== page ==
Twice Removed TR051 CD-R Time: 29:21
Tracks: 1) Awakening 2) Black Sea 3) The Quiet Rust 4) Passage 5) Echoes 6) Behind These Walls 7) Thaw 8) Distances
Buried and Resurfaced is the final release, of 60 albums and EPs, from the Twice Removed record label. Label curator Gavin Catling, in far away (from me) Perth (western) Australia, has done a fine job of bringing artists and musicians to our attention since 2011, and I’m sorry to see him put the label to bed, but understand his desire and need to bring the project to an end.
This album arrived here at an interesting moment; I had recently done some reading on the gradual and tragic decline of the Aral Sea between Kazakhstan and Uzbekistan. Some of what I have read and imagined about the decline of that landscape seems to have parallels in René Gonzalez Schelbeck’s musical creation, even the title. I have also just seen Guy Maddin’s adventurous, liquid-time-bending and bizarre film, The Forbidden Room, and in many ways Buried and Resurfaced could have been a soundtrack for that film. The film is an homage to old lost and often quirky movies, which Maddin reimagined, and they are collected as an amorphous omnibus that is almost beyond description and, at times, comprehension.
Another parallel to Buried is it can be beheld as either individual pieces or part of a larger whole with a real or imagined narrative. The tape-decayed and modulated passages in Buried blend remarkably well with Maddin’s visuals (firmly planted in my memory—it’s an intense film). The possible album storylines I have posited are two possible accounts, but there are many others, despite what might be the actual intent (if any) of RG Schelbeck.
There is an ancient and mysterious quality to the music from the start. Tape decay and flutter produces wrinkles in the perceived time continuum. The electric guitar is also well disguised with bowing, modulation, and effects, often yielding qualities akin to a long-neglected Mellotron or Chamberlin.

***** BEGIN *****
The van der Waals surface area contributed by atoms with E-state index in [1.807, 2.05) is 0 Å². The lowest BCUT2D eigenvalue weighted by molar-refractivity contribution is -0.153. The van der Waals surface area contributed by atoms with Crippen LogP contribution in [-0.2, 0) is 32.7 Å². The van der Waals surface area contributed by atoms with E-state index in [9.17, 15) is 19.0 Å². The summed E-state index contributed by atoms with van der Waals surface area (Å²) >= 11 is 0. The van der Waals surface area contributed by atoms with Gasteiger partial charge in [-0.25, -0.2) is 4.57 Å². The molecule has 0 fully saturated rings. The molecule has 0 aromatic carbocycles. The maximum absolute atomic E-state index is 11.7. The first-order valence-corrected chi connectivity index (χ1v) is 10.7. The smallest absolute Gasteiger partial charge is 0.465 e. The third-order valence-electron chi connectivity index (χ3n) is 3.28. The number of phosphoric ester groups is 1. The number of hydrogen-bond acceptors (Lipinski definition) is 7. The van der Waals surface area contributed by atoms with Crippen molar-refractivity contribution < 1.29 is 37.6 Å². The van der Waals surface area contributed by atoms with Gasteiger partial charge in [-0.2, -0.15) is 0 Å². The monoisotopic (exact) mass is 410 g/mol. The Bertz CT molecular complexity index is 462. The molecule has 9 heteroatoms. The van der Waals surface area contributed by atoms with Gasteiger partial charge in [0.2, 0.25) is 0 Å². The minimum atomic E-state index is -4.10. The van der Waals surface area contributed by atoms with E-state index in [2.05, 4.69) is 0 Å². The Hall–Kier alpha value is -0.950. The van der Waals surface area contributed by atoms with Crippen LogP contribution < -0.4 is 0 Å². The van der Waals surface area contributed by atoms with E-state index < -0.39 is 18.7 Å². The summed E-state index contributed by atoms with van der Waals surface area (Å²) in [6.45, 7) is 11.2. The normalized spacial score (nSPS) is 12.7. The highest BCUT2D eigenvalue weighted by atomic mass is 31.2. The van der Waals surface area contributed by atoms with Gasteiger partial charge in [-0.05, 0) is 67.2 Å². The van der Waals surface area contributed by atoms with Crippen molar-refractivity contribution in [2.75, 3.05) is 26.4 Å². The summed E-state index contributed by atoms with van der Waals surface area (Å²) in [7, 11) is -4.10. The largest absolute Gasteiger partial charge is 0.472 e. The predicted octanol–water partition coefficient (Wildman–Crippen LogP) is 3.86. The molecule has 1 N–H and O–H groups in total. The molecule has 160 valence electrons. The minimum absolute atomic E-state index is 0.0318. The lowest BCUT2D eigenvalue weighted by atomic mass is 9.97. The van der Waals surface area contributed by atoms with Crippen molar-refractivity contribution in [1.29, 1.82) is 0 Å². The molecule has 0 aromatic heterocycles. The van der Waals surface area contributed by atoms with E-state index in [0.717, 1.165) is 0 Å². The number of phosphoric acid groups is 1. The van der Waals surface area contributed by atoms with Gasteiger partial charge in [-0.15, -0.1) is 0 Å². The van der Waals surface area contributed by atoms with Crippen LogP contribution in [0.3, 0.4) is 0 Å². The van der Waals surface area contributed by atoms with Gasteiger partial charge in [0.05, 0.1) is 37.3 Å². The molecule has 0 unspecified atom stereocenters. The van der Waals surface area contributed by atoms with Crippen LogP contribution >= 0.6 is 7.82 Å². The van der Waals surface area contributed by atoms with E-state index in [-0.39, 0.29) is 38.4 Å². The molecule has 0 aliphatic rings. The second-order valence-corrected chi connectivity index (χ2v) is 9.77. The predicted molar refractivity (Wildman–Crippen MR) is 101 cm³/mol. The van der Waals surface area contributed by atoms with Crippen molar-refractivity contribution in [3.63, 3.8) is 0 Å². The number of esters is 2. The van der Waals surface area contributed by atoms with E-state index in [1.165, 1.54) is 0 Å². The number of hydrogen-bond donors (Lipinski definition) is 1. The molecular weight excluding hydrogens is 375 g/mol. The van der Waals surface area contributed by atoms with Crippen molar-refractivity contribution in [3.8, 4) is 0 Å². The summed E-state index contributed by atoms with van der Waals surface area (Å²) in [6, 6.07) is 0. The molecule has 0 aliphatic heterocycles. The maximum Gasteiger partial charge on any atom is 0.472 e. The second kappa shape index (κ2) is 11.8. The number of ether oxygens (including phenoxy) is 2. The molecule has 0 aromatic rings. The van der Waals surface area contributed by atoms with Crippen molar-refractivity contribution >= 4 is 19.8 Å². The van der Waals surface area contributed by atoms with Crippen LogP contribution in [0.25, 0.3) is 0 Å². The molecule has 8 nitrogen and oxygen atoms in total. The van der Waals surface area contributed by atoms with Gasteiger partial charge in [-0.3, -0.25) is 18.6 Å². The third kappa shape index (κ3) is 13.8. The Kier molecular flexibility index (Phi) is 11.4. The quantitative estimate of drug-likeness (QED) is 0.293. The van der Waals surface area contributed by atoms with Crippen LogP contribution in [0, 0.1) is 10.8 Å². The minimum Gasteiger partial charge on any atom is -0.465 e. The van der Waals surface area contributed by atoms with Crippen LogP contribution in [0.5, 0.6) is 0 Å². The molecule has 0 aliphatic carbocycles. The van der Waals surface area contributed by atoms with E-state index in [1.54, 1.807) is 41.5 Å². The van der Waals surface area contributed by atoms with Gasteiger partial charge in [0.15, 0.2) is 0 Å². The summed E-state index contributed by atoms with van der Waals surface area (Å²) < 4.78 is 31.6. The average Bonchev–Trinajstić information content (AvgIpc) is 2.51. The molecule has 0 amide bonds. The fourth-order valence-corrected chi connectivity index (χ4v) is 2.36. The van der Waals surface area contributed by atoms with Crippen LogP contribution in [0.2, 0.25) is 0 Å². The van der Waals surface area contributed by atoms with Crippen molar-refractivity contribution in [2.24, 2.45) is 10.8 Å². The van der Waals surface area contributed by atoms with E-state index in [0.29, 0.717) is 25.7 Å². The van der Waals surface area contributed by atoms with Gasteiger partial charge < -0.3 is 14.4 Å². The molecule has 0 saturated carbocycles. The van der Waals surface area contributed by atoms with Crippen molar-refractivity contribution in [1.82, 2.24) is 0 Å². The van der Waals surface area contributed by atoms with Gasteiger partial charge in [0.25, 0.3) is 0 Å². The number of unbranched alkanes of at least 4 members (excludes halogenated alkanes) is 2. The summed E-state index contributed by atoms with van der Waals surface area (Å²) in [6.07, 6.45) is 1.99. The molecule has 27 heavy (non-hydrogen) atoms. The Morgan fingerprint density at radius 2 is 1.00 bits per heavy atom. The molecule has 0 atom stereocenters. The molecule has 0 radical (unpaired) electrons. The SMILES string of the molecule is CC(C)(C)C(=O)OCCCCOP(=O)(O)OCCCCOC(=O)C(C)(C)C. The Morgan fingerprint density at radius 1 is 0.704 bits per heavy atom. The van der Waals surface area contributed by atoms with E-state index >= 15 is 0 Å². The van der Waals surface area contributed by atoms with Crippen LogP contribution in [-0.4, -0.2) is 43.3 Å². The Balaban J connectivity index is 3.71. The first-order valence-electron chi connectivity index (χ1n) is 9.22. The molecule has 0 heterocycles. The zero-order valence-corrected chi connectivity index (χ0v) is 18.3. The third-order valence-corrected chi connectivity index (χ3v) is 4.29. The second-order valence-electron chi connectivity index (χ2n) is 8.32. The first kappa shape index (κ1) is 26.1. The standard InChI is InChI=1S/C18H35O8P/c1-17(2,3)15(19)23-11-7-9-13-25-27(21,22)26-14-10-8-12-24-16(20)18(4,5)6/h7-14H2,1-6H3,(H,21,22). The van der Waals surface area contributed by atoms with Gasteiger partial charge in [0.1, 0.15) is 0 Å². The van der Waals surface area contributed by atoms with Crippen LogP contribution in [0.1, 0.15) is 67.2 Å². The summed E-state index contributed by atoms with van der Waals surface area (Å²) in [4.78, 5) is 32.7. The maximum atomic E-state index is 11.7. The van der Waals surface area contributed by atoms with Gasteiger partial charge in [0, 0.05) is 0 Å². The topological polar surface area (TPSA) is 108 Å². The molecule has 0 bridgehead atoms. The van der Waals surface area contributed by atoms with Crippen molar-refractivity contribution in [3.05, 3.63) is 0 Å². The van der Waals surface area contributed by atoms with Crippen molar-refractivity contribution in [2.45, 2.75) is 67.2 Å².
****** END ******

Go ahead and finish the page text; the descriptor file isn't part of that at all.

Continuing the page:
Awakening is the languid preparation for the journey and pending storm. Black Sea has a dark foundation and buffets with macabre winds lashing a hull at sea and occasional sonic breaching of the portholes (this piece is an especially perfect match for Maddin’s film). Quiet Rust is a peaceful yet unsettling aftermath to the storm with its sustained and reverberant atmosphere (this track is well mated with Schelbeck’s companion video: scenes of San Francisco after the devastating 1906 earthquake). It also reminds me a bit of Kane Ikin’s and David Wenngren’s collaboration Chalk from their 2012 album Strangers.
Being cast adrift in an increasingly dense fog is the texture of Passage with expanding and layered dark droning strings. Echoes pulses above and near before vibrating from the depths (a subwoofer helps to enhance this). Sounds move near, then are distant and fade into the ether. The most active and sweeping of the tracks is Behind These Walls, as if the storm of Black Sea returns, this time on land with squalls lashing relentlessly. I think I hear the warm and familiar hum of a tube amplifier in Thaw, with the percussive plucking of strings, as if water is dripping from ice in a warming sunshine. Buried and Resurfaced closes gently with the reflective and contemplative Distances with far off sounds of (perhaps field recordings of) nature absorbed into the haze.
My one criticism of the album (also a compliment), is the abbreviated timing of some of the pieces makes them seem rather elusive. Just when settling into the immersive aura of the music, some tracks fade away too soon, and I was left hoping that each would last longer for a more deeply enhanced experience. Perhaps extended versions might appear at some point in the future?
Trailer to Guy Maddin’s The Forbidden Room
This is a solicited review.
Twice Removed Records – Time: About 39 Minutes – Limited Edition CDr (50 copies)
Tracks: 1) Anchors and Roots; 2) Either By Storm Or Low Frequency; 3) With Closed Mouth; 4) Melting Tines; 5) Waiting for the Rain; 6) From Ebb To Flow
Coming from Twice Removed Records on January 1, 2013 (a small label in Perth, Australia that releases short-run limited editions) is the latest (third) solo album from Benjamin Dauer. I have great admiration for the various interests that BD pursues. He has diverse accomplishments, from his design and digital media day-job at NPR (National Public Radio) in Washington, DC to raising awareness and environmental activism projects like Save The Pollinators.